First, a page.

Of course, if a gaming group wants to use Harnmaster or HM Gold for their game, the systems should still be for sale and not open source.
Actually, I'd recommend the opposite. If anything that should be open source, it should be HarnMaster. The value is in the setting, and the system can help draw in new customers. I came to harn by way of CGI's free HM3 pdf offer that was made available in January of 2004. Since then I've purchased alot more, but if it wasn't for the free pdf, I probably wouldn't be here today and I'd probably be in the middle of failing to design my own system (or using d20), and not getting very far with my own setting (not that anything has changed in regards to that... as I added a third setting to my list of projects).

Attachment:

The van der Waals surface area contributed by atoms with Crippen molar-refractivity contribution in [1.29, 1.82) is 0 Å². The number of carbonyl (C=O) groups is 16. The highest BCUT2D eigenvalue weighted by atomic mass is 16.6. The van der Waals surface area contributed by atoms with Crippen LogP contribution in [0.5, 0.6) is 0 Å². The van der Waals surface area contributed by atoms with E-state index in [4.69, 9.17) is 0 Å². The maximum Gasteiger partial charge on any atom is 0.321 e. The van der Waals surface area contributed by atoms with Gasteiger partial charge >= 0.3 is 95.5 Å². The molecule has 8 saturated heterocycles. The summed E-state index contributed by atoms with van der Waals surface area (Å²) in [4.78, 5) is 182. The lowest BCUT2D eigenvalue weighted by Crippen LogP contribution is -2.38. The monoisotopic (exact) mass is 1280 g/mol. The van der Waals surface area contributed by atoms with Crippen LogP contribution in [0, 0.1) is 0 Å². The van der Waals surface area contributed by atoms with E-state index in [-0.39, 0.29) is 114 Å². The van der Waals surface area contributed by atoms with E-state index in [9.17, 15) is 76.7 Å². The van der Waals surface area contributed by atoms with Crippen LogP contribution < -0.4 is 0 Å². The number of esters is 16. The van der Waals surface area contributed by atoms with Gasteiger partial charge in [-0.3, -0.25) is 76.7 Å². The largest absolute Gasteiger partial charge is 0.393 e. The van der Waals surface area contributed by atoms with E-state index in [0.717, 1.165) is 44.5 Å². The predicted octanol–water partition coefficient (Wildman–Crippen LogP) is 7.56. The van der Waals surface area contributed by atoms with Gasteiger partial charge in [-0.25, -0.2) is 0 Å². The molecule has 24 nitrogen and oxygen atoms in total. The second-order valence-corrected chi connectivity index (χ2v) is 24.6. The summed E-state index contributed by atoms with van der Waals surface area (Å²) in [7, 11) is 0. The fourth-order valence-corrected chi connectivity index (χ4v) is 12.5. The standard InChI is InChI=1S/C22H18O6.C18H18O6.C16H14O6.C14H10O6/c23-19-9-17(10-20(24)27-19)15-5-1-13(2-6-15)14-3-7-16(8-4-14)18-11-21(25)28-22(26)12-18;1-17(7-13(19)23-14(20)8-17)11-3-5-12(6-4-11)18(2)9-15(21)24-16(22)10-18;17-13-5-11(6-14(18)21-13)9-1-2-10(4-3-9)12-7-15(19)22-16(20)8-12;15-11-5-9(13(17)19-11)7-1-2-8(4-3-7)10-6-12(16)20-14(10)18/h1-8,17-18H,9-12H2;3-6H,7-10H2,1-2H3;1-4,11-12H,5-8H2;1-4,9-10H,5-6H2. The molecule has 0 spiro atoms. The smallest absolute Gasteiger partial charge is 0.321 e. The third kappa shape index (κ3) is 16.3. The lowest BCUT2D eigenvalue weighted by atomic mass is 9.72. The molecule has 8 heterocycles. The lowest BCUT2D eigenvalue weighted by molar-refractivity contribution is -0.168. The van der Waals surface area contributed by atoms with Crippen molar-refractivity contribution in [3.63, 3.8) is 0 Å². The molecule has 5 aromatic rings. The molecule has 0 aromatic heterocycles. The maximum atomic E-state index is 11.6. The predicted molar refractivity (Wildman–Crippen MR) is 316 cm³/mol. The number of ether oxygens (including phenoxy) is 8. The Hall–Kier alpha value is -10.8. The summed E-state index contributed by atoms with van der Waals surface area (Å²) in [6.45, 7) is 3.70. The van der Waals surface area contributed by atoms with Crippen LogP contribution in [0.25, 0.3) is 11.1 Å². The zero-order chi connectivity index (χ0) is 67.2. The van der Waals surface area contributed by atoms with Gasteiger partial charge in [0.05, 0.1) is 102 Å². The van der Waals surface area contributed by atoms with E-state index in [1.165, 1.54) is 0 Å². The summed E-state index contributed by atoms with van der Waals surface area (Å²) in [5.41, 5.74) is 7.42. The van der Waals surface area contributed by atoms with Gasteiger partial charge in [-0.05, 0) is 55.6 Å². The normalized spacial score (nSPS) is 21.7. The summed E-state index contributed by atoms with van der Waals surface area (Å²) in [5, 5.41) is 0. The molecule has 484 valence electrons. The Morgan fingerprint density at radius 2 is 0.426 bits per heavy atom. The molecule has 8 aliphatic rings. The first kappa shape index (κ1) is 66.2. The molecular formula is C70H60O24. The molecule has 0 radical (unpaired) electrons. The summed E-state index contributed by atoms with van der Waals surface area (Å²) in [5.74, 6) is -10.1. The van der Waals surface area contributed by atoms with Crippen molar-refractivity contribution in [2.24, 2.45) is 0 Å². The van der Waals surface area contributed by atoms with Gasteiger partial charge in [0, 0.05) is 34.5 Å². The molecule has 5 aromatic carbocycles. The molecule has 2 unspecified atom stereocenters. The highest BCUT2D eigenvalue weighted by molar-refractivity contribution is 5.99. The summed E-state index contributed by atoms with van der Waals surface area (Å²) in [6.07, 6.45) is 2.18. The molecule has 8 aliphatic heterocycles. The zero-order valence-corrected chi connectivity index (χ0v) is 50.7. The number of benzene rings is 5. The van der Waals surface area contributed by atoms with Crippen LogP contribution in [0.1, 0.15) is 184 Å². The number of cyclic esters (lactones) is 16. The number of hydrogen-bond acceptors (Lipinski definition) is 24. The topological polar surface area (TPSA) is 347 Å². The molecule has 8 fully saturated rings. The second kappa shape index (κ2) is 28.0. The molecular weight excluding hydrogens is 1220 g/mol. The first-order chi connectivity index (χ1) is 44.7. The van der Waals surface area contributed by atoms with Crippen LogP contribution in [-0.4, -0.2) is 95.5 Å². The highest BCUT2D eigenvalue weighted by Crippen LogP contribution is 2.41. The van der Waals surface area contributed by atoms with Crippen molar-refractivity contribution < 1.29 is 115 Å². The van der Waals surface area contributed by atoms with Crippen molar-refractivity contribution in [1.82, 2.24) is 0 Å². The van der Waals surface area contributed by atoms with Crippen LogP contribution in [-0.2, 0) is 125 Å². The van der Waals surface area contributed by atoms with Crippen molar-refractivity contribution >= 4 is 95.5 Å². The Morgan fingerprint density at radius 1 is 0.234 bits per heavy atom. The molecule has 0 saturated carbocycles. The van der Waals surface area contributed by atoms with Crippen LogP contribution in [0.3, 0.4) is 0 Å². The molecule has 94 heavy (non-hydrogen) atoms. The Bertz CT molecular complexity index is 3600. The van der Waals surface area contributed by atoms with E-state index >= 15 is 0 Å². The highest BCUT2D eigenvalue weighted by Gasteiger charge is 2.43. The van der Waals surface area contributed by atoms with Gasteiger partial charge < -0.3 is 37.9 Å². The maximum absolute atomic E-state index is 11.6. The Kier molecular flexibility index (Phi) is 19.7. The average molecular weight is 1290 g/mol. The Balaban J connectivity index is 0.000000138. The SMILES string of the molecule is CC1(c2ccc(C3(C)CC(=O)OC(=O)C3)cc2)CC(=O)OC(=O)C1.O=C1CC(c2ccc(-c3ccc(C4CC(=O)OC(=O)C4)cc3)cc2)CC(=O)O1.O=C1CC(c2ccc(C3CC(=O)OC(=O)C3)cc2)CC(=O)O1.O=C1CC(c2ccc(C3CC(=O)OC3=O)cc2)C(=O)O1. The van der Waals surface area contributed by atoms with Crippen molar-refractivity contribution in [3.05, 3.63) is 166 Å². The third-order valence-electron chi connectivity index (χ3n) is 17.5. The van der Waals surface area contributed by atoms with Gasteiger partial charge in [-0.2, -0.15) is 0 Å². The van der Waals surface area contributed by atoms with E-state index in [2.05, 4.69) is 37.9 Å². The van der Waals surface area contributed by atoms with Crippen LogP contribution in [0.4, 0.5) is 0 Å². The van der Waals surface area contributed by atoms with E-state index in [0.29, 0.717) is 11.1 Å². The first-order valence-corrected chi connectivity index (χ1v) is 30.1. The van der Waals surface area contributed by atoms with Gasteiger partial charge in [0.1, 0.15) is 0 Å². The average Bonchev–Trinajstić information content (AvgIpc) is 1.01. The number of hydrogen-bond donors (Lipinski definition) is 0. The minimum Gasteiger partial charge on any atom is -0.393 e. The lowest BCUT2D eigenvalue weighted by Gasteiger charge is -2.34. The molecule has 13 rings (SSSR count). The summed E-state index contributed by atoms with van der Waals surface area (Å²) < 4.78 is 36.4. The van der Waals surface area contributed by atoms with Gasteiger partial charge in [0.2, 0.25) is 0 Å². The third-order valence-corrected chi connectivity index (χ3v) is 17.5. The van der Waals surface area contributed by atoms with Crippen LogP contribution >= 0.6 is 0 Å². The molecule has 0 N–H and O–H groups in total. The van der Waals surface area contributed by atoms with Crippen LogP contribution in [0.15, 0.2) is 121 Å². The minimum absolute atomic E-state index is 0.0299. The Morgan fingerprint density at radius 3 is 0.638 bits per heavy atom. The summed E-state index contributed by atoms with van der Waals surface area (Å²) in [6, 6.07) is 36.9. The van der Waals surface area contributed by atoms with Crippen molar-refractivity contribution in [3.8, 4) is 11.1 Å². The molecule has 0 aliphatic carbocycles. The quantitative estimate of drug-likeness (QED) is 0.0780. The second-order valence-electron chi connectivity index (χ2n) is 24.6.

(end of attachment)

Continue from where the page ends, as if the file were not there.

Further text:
WotC didn't make their campaign settings open for a reason, they made the game rules open, because their value is in the network they create. Atleast when it generally comes to D&D, settings and system are usually presented as being fairly intertwined (it's one of the reasons I like Harn because HM and HW are fairly independent of each other). While there are some who might use the online SRD, many eventually purchased their own set of books. Open source HM1/2/3/G would in the long run pay for itself and sell the system, and also sell the setting.
The main concern alot of people have is that an Open Source HarnWorld would threaten the quality of the setting. I haven't heard anyone claim canon violations when it comes to someone's houserules
If CGI/NRC were to experiment with Open Source Harn, I recommend that the rulesets be the first part of that experiment. From there, other materials can be made available to the Open source community.